31
Chris-
tian et al.
16
provide an expanded critical-care pandemic
triage protocol for assessment of admission to critical-
care units during an influenza pandemic. This triage
protocol uses the Sequential Organ Failure Assessment
score, which has utility for ‘‘inclusion’’ as a triage compo-
nent
16,32
and specifically addresses the importance of a
centrally placed or EOC-level triage committee to imple-
ment critical inclusion, exclusion, and MQS criteria as
well as EOC ‘‘absolute command and control over critical
care resources to ensure accountability.’’
16
Both articles
emphasize ethical principles and potential pitfalls of their
approaches. Emergency medical personnel must be op-
erationally familiar with all available phase two triage-
management protocols in each triage category because
they have a direct effect on decisions at the emergency
department level.
Phase Two Example: EOC Triage Management of
Essential Personnel. Triage-management planning oc-
curs under the assumption that less than 50% of health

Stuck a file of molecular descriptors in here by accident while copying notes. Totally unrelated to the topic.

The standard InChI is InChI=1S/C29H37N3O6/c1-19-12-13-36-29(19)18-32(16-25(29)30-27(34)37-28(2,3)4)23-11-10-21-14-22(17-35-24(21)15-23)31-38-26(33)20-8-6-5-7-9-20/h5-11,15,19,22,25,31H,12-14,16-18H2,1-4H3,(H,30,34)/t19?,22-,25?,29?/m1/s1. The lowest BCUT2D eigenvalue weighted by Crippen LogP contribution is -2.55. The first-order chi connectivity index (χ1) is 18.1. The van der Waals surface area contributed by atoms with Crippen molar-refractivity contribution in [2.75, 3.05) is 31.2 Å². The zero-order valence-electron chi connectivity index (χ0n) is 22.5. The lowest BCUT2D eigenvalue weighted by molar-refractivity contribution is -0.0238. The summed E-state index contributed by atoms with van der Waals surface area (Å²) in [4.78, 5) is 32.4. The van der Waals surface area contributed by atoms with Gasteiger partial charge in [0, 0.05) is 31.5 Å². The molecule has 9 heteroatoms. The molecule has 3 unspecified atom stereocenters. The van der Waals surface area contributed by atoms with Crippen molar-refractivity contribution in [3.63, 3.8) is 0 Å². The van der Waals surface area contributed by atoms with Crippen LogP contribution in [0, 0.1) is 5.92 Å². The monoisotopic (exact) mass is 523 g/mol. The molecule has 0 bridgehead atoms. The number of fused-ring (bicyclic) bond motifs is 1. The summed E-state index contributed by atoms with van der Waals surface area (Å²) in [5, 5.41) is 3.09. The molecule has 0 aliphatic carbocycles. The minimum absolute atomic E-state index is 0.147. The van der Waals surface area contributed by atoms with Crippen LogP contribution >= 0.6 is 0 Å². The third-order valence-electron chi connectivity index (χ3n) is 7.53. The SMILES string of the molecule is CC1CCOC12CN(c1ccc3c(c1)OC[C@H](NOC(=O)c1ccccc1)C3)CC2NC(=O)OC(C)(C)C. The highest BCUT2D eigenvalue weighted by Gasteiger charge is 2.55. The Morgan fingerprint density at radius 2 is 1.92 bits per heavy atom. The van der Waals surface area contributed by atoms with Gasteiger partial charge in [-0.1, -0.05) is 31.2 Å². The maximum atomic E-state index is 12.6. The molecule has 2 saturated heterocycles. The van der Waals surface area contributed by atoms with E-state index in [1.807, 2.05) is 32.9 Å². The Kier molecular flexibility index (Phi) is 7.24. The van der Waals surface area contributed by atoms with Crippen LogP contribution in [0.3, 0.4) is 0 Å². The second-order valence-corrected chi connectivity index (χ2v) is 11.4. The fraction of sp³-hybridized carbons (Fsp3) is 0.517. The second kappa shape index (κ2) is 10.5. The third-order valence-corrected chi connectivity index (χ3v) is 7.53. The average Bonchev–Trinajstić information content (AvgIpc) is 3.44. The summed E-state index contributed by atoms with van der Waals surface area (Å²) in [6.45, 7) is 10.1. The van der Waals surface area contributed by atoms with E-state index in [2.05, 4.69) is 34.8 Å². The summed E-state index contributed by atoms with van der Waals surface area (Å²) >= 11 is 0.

care providers will report to work in a major bioevent.
To ensure participation, the EOC must provide just-in-
time training, personal and family support, immunization
or prophylactic antibiotics and antivirals, and bioagent-
specific protective equipment to these workers.
33
The
EOC may consider systemwide exclusion criteria that
would limit EMS transport to only noninfectious cases.
EMS providers in Hong Kong experienced a higher
attack rate for SARS, a risk dependent on the usage of
ACAD EMERG MED November 2006, Vol. 13, No. 11 www.aemj.org 1121
personal protective equipment, type of transfer, and
decision to intubate.
34
Such population-based triage de-
cisions underscore the importance of a central opera-